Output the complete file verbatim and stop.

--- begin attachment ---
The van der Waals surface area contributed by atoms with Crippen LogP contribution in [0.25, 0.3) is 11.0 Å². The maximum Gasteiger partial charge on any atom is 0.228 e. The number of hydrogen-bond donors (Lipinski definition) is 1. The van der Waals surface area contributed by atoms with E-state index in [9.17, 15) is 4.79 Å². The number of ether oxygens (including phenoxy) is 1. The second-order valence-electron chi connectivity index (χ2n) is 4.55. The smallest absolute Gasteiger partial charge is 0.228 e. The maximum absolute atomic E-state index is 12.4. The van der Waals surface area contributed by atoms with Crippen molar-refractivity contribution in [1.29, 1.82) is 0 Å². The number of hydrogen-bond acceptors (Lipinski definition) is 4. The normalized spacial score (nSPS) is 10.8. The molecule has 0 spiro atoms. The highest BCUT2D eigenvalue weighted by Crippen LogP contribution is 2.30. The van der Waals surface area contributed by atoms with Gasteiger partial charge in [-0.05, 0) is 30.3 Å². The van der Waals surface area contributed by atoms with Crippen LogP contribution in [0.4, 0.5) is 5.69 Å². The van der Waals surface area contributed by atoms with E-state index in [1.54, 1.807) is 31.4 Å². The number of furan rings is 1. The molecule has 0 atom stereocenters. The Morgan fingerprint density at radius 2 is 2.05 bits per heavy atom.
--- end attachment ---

The van der Waals surface area contributed by atoms with Crippen LogP contribution in [0.25, 0.3) is 11.0 Å². The maximum Gasteiger partial charge on any atom is 0.228 e. The number of hydrogen-bond donors (Lipinski definition) is 1. The van der Waals surface area contributed by atoms with E-state index in [9.17, 15) is 4.79 Å². The number of ether oxygens (including phenoxy) is 1. The second-order valence-electron chi connectivity index (χ2n) is 4.55. The smallest absolute Gasteiger partial charge is 0.228 e. The maximum absolute atomic E-state index is 12.4. The van der Waals surface area contributed by atoms with Crippen molar-refractivity contribution in [1.29, 1.82) is 0 Å². The number of hydrogen-bond acceptors (Lipinski definition) is 4. The normalized spacial score (nSPS) is 10.8. The molecule has 0 spiro atoms. The highest BCUT2D eigenvalue weighted by Crippen LogP contribution is 2.30. The van der Waals surface area contributed by atoms with Gasteiger partial charge in [-0.05, 0) is 30.3 Å². The van der Waals surface area contributed by atoms with Crippen LogP contribution in [0.4, 0.5) is 5.69 Å². The van der Waals surface area contributed by atoms with E-state index in [1.54, 1.807) is 31.4 Å². The number of furan rings is 1. The molecule has 0 atom stereocenters. The Morgan fingerprint density at radius 2 is 2.05 bits per heavy atom.